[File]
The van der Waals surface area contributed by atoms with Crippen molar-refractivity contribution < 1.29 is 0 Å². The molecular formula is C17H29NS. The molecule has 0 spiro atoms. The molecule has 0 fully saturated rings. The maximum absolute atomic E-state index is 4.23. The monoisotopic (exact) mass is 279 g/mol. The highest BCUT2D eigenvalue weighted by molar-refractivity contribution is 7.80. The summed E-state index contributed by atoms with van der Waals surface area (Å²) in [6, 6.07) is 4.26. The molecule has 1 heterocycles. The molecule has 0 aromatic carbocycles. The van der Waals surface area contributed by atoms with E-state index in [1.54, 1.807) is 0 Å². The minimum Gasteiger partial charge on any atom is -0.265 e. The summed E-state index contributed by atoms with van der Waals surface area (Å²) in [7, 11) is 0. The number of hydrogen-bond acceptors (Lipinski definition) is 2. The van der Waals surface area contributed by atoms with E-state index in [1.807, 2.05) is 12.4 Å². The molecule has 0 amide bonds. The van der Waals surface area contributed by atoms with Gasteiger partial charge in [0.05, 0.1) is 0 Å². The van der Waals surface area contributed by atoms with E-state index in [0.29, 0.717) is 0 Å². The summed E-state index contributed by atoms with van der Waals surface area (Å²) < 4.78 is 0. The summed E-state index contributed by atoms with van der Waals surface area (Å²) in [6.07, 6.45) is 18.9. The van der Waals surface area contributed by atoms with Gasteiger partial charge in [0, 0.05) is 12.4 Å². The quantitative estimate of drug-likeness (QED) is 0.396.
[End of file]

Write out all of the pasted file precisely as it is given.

The van der Waals surface area contributed by atoms with Crippen molar-refractivity contribution < 1.29 is 0 Å². The molecular formula is C17H29NS. The molecule has 0 spiro atoms. The molecule has 0 fully saturated rings. The maximum absolute atomic E-state index is 4.23. The monoisotopic (exact) mass is 279 g/mol. The highest BCUT2D eigenvalue weighted by molar-refractivity contribution is 7.80. The summed E-state index contributed by atoms with van der Waals surface area (Å²) in [6, 6.07) is 4.26. The molecule has 1 heterocycles. The molecule has 0 aromatic carbocycles. The van der Waals surface area contributed by atoms with E-state index in [1.54, 1.807) is 0 Å². The minimum Gasteiger partial charge on any atom is -0.265 e. The summed E-state index contributed by atoms with van der Waals surface area (Å²) in [7, 11) is 0. The number of hydrogen-bond acceptors (Lipinski definition) is 2. The van der Waals surface area contributed by atoms with E-state index in [1.807, 2.05) is 12.4 Å². The molecule has 0 amide bonds. The van der Waals surface area contributed by atoms with Gasteiger partial charge in [0.05, 0.1) is 0 Å². The van der Waals surface area contributed by atoms with E-state index in [0.29, 0.717) is 0 Å². The summed E-state index contributed by atoms with van der Waals surface area (Å²) < 4.78 is 0. The summed E-state index contributed by atoms with van der Waals surface area (Å²) in [6.07, 6.45) is 18.9. The van der Waals surface area contributed by atoms with Gasteiger partial charge in [0, 0.05) is 12.4 Å². The quantitative estimate of drug-likeness (QED) is 0.396.